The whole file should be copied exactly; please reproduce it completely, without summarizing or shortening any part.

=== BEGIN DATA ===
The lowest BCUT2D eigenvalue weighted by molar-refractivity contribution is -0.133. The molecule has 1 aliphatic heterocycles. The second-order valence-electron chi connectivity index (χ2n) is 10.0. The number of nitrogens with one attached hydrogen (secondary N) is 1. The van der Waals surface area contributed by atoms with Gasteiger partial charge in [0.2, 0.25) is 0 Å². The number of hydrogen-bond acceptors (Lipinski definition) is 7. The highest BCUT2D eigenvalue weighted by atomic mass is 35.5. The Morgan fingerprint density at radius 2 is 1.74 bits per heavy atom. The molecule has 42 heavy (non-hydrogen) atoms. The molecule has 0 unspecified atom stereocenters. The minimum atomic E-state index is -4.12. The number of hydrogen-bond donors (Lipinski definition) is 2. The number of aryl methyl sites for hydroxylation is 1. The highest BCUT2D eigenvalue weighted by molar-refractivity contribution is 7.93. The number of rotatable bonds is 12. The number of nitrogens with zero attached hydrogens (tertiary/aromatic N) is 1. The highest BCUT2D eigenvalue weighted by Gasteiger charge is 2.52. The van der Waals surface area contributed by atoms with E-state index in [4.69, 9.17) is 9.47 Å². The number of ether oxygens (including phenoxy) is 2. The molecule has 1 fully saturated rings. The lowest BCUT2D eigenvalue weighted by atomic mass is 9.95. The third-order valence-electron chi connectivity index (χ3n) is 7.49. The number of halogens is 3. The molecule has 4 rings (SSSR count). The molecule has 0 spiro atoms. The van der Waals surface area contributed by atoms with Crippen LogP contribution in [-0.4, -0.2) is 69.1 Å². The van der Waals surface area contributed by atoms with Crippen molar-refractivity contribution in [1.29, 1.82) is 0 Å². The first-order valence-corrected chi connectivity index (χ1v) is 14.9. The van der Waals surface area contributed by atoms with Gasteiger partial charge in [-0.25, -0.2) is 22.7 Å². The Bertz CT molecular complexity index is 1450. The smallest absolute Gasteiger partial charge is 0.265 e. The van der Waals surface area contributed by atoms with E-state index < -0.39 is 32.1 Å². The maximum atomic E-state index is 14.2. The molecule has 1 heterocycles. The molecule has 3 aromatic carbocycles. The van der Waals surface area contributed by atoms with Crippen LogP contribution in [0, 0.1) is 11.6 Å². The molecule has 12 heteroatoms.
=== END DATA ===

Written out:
The lowest BCUT2D eigenvalue weighted by molar-refractivity contribution is -0.133. The molecule has 1 aliphatic heterocycles. The second-order valence-electron chi connectivity index (χ2n) is 10.0. The number of nitrogens with one attached hydrogen (secondary N) is 1. The van der Waals surface area contributed by atoms with Gasteiger partial charge in [0.2, 0.25) is 0 Å². The number of hydrogen-bond acceptors (Lipinski definition) is 7. The highest BCUT2D eigenvalue weighted by atomic mass is 35.5. The Morgan fingerprint density at radius 2 is 1.74 bits per heavy atom. The molecule has 42 heavy (non-hydrogen) atoms. The molecule has 0 unspecified atom stereocenters. The minimum atomic E-state index is -4.12. The number of hydrogen-bond donors (Lipinski definition) is 2. The number of aryl methyl sites for hydroxylation is 1. The highest BCUT2D eigenvalue weighted by molar-refractivity contribution is 7.93. The number of rotatable bonds is 12. The number of nitrogens with zero attached hydrogens (tertiary/aromatic N) is 1. The highest BCUT2D eigenvalue weighted by Gasteiger charge is 2.52. The van der Waals surface area contributed by atoms with E-state index in [4.69, 9.17) is 9.47 Å². The number of ether oxygens (including phenoxy) is 2. The molecule has 1 fully saturated rings. The lowest BCUT2D eigenvalue weighted by atomic mass is 9.95. The third-order valence-electron chi connectivity index (χ3n) is 7.49. The number of halogens is 3. The molecule has 4 rings (SSSR count). The molecule has 0 spiro atoms. The van der Waals surface area contributed by atoms with Crippen LogP contribution in [-0.4, -0.2) is 69.1 Å². The van der Waals surface area contributed by atoms with Crippen molar-refractivity contribution in [1.29, 1.82) is 0 Å². The first-order valence-corrected chi connectivity index (χ1v) is 14.9. The van der Waals surface area contributed by atoms with Gasteiger partial charge in [-0.25, -0.2) is 22.7 Å². The Bertz CT molecular complexity index is 1450. The smallest absolute Gasteiger partial charge is 0.265 e. The van der Waals surface area contributed by atoms with E-state index < -0.39 is 32.1 Å². The maximum atomic E-state index is 14.2. The molecule has 1 heterocycles. The molecule has 3 aromatic carbocycles. The van der Waals surface area contributed by atoms with Crippen LogP contribution in [0, 0.1) is 11.6 Å². The molecule has 12 heteroatoms.